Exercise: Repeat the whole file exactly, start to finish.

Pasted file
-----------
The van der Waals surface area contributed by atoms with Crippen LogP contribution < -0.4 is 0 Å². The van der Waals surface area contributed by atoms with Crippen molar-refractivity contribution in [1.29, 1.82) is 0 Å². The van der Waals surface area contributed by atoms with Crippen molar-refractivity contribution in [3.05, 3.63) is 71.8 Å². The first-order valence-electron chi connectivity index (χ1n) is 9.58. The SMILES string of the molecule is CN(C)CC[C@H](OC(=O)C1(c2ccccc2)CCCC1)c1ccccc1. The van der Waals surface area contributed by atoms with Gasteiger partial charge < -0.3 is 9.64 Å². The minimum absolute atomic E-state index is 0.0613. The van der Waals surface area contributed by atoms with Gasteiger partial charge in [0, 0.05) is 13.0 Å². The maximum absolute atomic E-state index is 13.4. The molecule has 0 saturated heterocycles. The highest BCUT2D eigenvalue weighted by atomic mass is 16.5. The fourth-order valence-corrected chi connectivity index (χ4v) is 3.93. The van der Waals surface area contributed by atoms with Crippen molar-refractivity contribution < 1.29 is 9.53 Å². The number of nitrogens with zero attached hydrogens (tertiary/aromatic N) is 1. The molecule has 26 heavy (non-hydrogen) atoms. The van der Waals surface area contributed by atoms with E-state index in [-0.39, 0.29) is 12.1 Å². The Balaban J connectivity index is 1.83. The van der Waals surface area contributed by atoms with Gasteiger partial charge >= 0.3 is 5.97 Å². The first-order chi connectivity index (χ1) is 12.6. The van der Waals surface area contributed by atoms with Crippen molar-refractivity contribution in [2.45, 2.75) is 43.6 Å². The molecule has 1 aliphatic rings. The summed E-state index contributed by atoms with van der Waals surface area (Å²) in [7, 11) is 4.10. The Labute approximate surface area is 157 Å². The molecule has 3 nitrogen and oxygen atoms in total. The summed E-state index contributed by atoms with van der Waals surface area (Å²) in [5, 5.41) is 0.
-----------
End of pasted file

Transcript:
The van der Waals surface area contributed by atoms with Crippen LogP contribution < -0.4 is 0 Å². The van der Waals surface area contributed by atoms with Crippen molar-refractivity contribution in [1.29, 1.82) is 0 Å². The van der Waals surface area contributed by atoms with Crippen molar-refractivity contribution in [3.05, 3.63) is 71.8 Å². The first-order valence-electron chi connectivity index (χ1n) is 9.58. The SMILES string of the molecule is CN(C)CC[C@H](OC(=O)C1(c2ccccc2)CCCC1)c1ccccc1. The van der Waals surface area contributed by atoms with Gasteiger partial charge < -0.3 is 9.64 Å². The minimum absolute atomic E-state index is 0.0613. The van der Waals surface area contributed by atoms with Gasteiger partial charge in [0, 0.05) is 13.0 Å². The maximum absolute atomic E-state index is 13.4. The molecule has 0 saturated heterocycles. The highest BCUT2D eigenvalue weighted by atomic mass is 16.5. The fourth-order valence-corrected chi connectivity index (χ4v) is 3.93. The van der Waals surface area contributed by atoms with Crippen molar-refractivity contribution < 1.29 is 9.53 Å². The number of nitrogens with zero attached hydrogens (tertiary/aromatic N) is 1. The molecule has 26 heavy (non-hydrogen) atoms. The van der Waals surface area contributed by atoms with E-state index in [-0.39, 0.29) is 12.1 Å². The Balaban J connectivity index is 1.83. The van der Waals surface area contributed by atoms with Gasteiger partial charge >= 0.3 is 5.97 Å². The first-order chi connectivity index (χ1) is 12.6. The van der Waals surface area contributed by atoms with Crippen molar-refractivity contribution in [2.45, 2.75) is 43.6 Å². The molecule has 1 aliphatic rings. The summed E-state index contributed by atoms with van der Waals surface area (Å²) in [7, 11) is 4.10. The Labute approximate surface area is 157 Å². The molecule has 3 nitrogen and oxygen atoms in total. The summed E-state index contributed by atoms with van der Waals surface area (Å²) in [5, 5.41) is 0.